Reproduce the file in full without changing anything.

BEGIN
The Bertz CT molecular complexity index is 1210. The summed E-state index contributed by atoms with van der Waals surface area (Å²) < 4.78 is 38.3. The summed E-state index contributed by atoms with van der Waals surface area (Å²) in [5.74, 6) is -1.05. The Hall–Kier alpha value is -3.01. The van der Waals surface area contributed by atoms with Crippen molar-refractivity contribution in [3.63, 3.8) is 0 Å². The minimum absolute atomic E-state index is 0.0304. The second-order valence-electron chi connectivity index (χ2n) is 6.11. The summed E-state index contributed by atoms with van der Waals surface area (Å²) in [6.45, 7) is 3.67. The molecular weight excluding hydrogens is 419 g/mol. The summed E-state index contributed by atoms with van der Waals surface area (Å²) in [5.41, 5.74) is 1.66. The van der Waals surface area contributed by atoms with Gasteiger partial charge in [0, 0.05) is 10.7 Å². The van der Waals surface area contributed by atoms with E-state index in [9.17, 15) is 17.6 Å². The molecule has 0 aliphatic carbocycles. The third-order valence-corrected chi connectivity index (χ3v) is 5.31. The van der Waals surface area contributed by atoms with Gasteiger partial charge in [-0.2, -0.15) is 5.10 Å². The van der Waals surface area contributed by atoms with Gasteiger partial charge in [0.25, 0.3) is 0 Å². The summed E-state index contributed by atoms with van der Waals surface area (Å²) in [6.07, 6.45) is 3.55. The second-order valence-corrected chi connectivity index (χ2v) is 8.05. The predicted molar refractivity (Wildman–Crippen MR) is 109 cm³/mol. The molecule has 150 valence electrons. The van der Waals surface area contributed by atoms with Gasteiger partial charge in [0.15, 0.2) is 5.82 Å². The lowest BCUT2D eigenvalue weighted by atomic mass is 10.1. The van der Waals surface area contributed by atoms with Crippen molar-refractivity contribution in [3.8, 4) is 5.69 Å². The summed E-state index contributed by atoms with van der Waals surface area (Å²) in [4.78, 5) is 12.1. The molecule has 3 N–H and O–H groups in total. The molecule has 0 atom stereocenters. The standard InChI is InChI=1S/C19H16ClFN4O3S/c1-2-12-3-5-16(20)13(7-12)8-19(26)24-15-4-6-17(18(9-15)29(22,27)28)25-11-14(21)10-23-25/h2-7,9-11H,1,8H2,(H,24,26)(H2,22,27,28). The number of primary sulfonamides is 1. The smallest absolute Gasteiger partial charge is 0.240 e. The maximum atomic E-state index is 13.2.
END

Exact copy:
The Bertz CT molecular complexity index is 1210. The summed E-state index contributed by atoms with van der Waals surface area (Å²) < 4.78 is 38.3. The summed E-state index contributed by atoms with van der Waals surface area (Å²) in [5.74, 6) is -1.05. The Hall–Kier alpha value is -3.01. The van der Waals surface area contributed by atoms with Crippen molar-refractivity contribution in [3.63, 3.8) is 0 Å². The minimum absolute atomic E-state index is 0.0304. The second-order valence-electron chi connectivity index (χ2n) is 6.11. The summed E-state index contributed by atoms with van der Waals surface area (Å²) in [6.45, 7) is 3.67. The molecular weight excluding hydrogens is 419 g/mol. The summed E-state index contributed by atoms with van der Waals surface area (Å²) in [5.41, 5.74) is 1.66. The van der Waals surface area contributed by atoms with Gasteiger partial charge in [0, 0.05) is 10.7 Å². The van der Waals surface area contributed by atoms with E-state index in [9.17, 15) is 17.6 Å². The molecule has 0 aliphatic carbocycles. The third-order valence-corrected chi connectivity index (χ3v) is 5.31. The van der Waals surface area contributed by atoms with Gasteiger partial charge in [-0.2, -0.15) is 5.10 Å². The van der Waals surface area contributed by atoms with Gasteiger partial charge in [0.25, 0.3) is 0 Å². The summed E-state index contributed by atoms with van der Waals surface area (Å²) in [6.07, 6.45) is 3.55. The second-order valence-corrected chi connectivity index (χ2v) is 8.05. The predicted molar refractivity (Wildman–Crippen MR) is 109 cm³/mol. The molecule has 150 valence electrons. The van der Waals surface area contributed by atoms with Gasteiger partial charge in [0.15, 0.2) is 5.82 Å². The lowest BCUT2D eigenvalue weighted by atomic mass is 10.1. The van der Waals surface area contributed by atoms with Crippen molar-refractivity contribution in [3.8, 4) is 5.69 Å². The summed E-state index contributed by atoms with van der Waals surface area (Å²) in [4.78, 5) is 12.1. The molecule has 3 N–H and O–H groups in total. The molecule has 0 atom stereocenters. The standard InChI is InChI=1S/C19H16ClFN4O3S/c1-2-12-3-5-16(20)13(7-12)8-19(26)24-15-4-6-17(18(9-15)29(22,27)28)25-11-14(21)10-23-25/h2-7,9-11H,1,8H2,(H,24,26)(H2,22,27,28). The number of primary sulfonamides is 1. The smallest absolute Gasteiger partial charge is 0.240 e. The maximum atomic E-state index is 13.2.